After four starts, Masahiro Tanaka has an ERA of 6.45. Sonny Gray’s is worse at 8.27. That, as well as the fact that several key Yankees aren’t hitting, is why the Yanks are 9-9 after Friday night’s 8-5 loss to Toronto.
Should they be 9-9? Well, after 18 games, they have scored 99 runs and have given up 98. If that isn’t saying 9-9, what is?
Meanwhile, Boston keeps making like the 1984 Detroit Tigers who started out 35-5 and who ran away with the season. The Red Sox are now 17-2.
The Yanks are digging themselves a hole, and early. Yes, you can make the excuse that they haven’t played in good weather yet (except for the opening series in Toronto’s dome). You can say that pitchers are having trouble with the grip in the cold for their curveballs or sliders and that hitters are uncomfortable in the cold, too. You can wonder why Boston’s schedule has them in Anaheim and Miami while the Yanks have seemingly been stuck in the Arctic. But these wins for Boston and losses for the Yanks still count. 18 games into the season, the Yanks are 9-9, which is 7 1/2 games behind Boston already, and 3 1/2 behind Toronto.
Despite the struggles of Stanton (.205), Sanchez (.182), Walker (.179), Wade (.086), etc. the team OPS+ after Friday night’s game was a 115. 15% above league average, thanks to Didi and Judge. So even with some guys doing subpar or awful offensively, you can see how good the offense could be once some guys get going, especially if it is a 115 now.
But as for the pitching, coaches Rothschild and Harkey have a lot of work to do. Going into Friday night’s game, the ERA+ was 93. 7% below league average, and that doesn’t count unearned runs, because the Yanks’ defense was the worst in the league. Last night didn’t help. You can’t have two supposed aces in Tanaka and Gray both have ERAs over 6. (not to mention Betances and Kahnle (currently on the DL) in the bullpen).
In half of their 18 games this season, Yankees’ pitching has given up six or more runs. No wonder then, that their record is 9-9. They have done so in eight of their last eleven games. That won’t do. Pitching is the key to the kingdom. Boston has two starters with ERAs under 1.50(!) and another at 2.25. Now they’ll regress to the mean, but you can see why they are 17-2.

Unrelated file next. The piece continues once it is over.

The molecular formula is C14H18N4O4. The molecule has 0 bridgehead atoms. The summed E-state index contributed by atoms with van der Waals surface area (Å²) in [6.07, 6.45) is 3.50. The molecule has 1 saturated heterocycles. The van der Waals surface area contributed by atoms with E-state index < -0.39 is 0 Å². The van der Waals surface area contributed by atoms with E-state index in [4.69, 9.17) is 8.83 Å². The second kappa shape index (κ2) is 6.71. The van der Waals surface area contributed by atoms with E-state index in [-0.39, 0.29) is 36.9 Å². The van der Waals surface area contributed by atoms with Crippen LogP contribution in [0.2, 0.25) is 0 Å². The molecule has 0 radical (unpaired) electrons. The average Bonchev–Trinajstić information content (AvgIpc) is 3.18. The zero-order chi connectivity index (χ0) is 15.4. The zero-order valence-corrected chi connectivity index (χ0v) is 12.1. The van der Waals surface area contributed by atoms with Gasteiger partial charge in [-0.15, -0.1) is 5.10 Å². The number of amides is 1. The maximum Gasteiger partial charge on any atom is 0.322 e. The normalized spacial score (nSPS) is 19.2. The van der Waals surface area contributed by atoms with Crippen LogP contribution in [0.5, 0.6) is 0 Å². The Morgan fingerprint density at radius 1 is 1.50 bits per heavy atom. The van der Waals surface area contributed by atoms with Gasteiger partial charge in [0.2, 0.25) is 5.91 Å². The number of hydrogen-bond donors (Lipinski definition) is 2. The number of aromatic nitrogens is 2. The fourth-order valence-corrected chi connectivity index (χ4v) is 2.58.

Even if the Yanks’ offense was clicking, you can’t be giving up six or more runs a game.
The Yanks have to do a lot of things better, and starting pitching is right up there, unless you want to burn out your bullpen early.
Tyler Austin hit a two-run HR (3) to put the Yanks up 2-0 in the second. Gray gave up a 2-run HR right away to blow the lead in the top of the third. Stanton hit a 2-run HR (4) in the bottom of the third to put the Yanks up 4-2 but Gray gave three back immediately in the top of the fourth to put Toronto up 5-4. He was behind hitters, walked too many, and got pounded.
Miguel Andujar tied the game up with his second HR of the season in the bottom of the fourth, but that was it for Yankees’ scoring last night.
Toronto got two runs off Domingo German in the fifth, and Adam Warren gave up a solo HR in the sixth. 8-5 Toronto.
Ronald Torreyes had three hits, Tyler Austin two.
Gray 3 1/3 IP, 5 R, 5 H, 4 W, 0 K. Gave up 1 HR. 8.27
German (L, 0-1, 6.14) 1 2/3 IP, 2 R, 2 H, 4 W, 3 K.
Warren 2 2/3 IP, 1 R, 2 H, 1 W, 3 K. Gave up 1 HR. 3.24
Shreve 1 1/3 IP, 0 R, 0 H, 0 W, 1 K 0.00
The Yankees will have some decisions to make soon. When Torres comes up, Tyler Wade will probably be going down. Drury most likely will replace Andujar. But what of Bird? Tyler Austin is doing ok. Could Neil Walker then be on his way out? Torreyes (.438!) isn’t going anywhere. Jacoby Ellsbury (if he EVER gets healthy) could replace Jace Peterson. But the Walker thing, wow. And there still wouldn’t be room for say, Adam Lind or Clint Frazier.